Despite demonizing marijuana and spending far too much time on his own personal scandals, there have been moments in Chris Christie’s career when he was a champion of sorts in the fight against the opioid epidemic.

The first of such accomplishments occurred when Christie came out strongly during the 2016 primary, distancing himself from more punitive opponents and choosing instead to view addiction through the lens of illness, rather than punishment.

Christie remarked in November of 2015, when his presidential ambitions were still bright,

“What we need to come to grips with is addiction is a disease and no life is disposable. We can help people by giving them appropriate treatment.”

Christie’s more evolved opinion came about through personal experience from a successful friend of his who lost his entire life to pills.

Now, Christie has turned that evolved opinion into evolved action, signing a bill into law which allows the distribution of overdose antidote Narcan without a prescription. By doing so, Christie paves the way toward saving hundreds of lives from deadly overdose.

New Jersey is one of the leading states in opioid addiction, meaning that leadership in the state must take decisive action in order to combat this growing epidemic.

Roseanne Scotti, State Director of the New Jersey office of the Drug Policy Alliance issued a statement explaining the importance of the legislation.

“Drug overdose is the leading cause of accidental death nationally and in New Jersey. Most of these fatalities involve opioids such as prescription painkillers or heroin. The majority of overdose victims do not actually die until one to three hours after taking a drug, and most of these deaths occur in the presence of others. This creates a significant opportunity for witnesses to intervene and provide help.”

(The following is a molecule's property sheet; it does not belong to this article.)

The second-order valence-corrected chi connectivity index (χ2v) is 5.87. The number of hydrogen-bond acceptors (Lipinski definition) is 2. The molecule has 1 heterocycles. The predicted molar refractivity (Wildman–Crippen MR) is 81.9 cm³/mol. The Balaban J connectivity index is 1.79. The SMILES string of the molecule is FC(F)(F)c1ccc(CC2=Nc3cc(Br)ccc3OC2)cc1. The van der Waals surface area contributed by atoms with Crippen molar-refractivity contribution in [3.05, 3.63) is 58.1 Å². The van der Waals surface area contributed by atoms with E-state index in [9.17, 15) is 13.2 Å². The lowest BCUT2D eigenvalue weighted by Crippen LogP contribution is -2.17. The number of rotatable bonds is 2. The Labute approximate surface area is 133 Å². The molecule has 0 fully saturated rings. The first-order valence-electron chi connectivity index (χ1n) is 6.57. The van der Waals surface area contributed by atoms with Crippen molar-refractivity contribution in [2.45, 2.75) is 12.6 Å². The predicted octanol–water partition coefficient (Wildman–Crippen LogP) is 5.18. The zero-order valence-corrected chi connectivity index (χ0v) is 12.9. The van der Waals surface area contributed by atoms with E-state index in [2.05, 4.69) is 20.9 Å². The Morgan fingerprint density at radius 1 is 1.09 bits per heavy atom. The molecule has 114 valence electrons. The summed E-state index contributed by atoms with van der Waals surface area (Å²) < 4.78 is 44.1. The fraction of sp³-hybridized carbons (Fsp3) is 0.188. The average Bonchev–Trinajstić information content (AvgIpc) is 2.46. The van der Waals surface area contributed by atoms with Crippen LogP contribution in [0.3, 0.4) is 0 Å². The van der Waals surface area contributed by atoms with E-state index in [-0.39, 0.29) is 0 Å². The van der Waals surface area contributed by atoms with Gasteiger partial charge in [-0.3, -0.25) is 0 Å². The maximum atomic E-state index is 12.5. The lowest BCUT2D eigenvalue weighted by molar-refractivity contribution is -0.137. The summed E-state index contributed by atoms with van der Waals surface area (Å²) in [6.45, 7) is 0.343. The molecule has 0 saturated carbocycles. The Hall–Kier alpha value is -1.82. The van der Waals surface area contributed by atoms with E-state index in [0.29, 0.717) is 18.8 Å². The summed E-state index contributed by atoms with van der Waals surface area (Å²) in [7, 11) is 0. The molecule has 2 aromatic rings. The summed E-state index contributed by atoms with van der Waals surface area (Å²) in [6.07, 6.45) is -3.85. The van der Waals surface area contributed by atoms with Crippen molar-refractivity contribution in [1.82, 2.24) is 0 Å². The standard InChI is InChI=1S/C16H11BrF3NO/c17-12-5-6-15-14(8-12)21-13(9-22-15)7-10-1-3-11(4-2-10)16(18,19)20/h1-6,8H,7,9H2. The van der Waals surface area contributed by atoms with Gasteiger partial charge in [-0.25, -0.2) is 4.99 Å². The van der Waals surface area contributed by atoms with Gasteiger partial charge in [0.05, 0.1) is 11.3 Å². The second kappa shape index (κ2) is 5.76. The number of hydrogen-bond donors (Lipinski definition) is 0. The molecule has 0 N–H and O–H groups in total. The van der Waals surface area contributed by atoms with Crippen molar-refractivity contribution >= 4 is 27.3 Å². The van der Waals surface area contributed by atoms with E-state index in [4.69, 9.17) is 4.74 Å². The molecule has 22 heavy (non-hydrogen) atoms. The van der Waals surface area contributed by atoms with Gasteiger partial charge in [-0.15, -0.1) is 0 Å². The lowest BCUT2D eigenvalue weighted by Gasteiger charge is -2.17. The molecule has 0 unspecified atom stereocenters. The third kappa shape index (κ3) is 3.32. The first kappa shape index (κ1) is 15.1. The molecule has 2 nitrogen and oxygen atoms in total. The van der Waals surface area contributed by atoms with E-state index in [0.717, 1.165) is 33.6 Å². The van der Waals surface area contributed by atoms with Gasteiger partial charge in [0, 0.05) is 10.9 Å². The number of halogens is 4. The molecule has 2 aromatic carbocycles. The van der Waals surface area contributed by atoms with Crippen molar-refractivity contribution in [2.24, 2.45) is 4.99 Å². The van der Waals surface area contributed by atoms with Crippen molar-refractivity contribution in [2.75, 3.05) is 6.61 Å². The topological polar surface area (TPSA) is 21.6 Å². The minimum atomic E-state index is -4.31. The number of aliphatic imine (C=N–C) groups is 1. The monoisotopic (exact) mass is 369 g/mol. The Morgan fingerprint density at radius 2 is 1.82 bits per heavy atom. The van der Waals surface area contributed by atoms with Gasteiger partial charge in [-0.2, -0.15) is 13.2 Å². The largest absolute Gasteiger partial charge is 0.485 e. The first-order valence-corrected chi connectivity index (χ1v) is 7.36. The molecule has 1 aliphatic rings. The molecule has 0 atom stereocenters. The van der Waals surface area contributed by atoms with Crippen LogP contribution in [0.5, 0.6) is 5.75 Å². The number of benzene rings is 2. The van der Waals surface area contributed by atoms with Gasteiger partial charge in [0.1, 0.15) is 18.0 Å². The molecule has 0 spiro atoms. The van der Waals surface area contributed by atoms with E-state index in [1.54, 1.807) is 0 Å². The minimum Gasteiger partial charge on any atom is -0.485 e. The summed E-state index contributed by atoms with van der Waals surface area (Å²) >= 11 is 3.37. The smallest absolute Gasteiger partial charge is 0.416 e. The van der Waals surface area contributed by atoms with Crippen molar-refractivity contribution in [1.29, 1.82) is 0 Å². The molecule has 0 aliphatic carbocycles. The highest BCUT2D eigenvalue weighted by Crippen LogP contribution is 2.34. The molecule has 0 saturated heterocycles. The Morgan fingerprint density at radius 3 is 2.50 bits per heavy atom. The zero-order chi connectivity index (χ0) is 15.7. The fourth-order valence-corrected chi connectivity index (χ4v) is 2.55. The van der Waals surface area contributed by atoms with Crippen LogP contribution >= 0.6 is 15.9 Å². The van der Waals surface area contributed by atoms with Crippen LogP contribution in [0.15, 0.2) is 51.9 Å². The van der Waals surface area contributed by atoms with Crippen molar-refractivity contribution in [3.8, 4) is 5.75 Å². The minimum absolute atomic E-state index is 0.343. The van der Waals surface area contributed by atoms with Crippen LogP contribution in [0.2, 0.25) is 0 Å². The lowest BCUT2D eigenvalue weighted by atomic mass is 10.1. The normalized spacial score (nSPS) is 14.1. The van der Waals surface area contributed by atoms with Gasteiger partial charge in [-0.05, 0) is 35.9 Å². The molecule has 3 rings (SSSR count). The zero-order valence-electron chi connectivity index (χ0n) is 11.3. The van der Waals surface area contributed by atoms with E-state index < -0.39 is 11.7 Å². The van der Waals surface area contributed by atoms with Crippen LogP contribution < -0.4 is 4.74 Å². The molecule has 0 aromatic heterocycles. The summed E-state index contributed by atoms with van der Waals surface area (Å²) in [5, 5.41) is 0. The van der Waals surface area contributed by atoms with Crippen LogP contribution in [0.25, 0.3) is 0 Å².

Naloxone, or Narcan, as it’s known commonly, works by restoring breathing in an overdosing individual, counteracting the natural response from the drug O.D.. Additionally, Narcan is not habit-forming and has few side effects. Simply, the benefits of making it widely available far outweigh any potential consequences.

It may come as a surprise that Christie, who has argued that marijuana use is as bad as heroin, would side compassionately with opioid addicts. Truly, it seems to come down to a common conservative phenomenon: until a Republican is personally, emotionally exposed to an unfamiliar issue, they are likely to reject and demonize it. This can be observed from issues like LGBT rights all the way to compassionate addiction counseling.

The entire state of New Jersey owes a debt of gratitude not to their governor, but to the life of Christie’s friend, whose death paved the way for more lives saved.

SHARE
Sydney Robinson is a political writer for the Ring of Fire Network. She has also appeared in political news videos for Ring of Fire. Sydney has a degree in English Literature from the University of West Florida, and has an active interest in politics, social justice, and environmental issues. She would love to hear from you on Twitter @SydneyMkay or via email at srobinson@ringoffireradio.com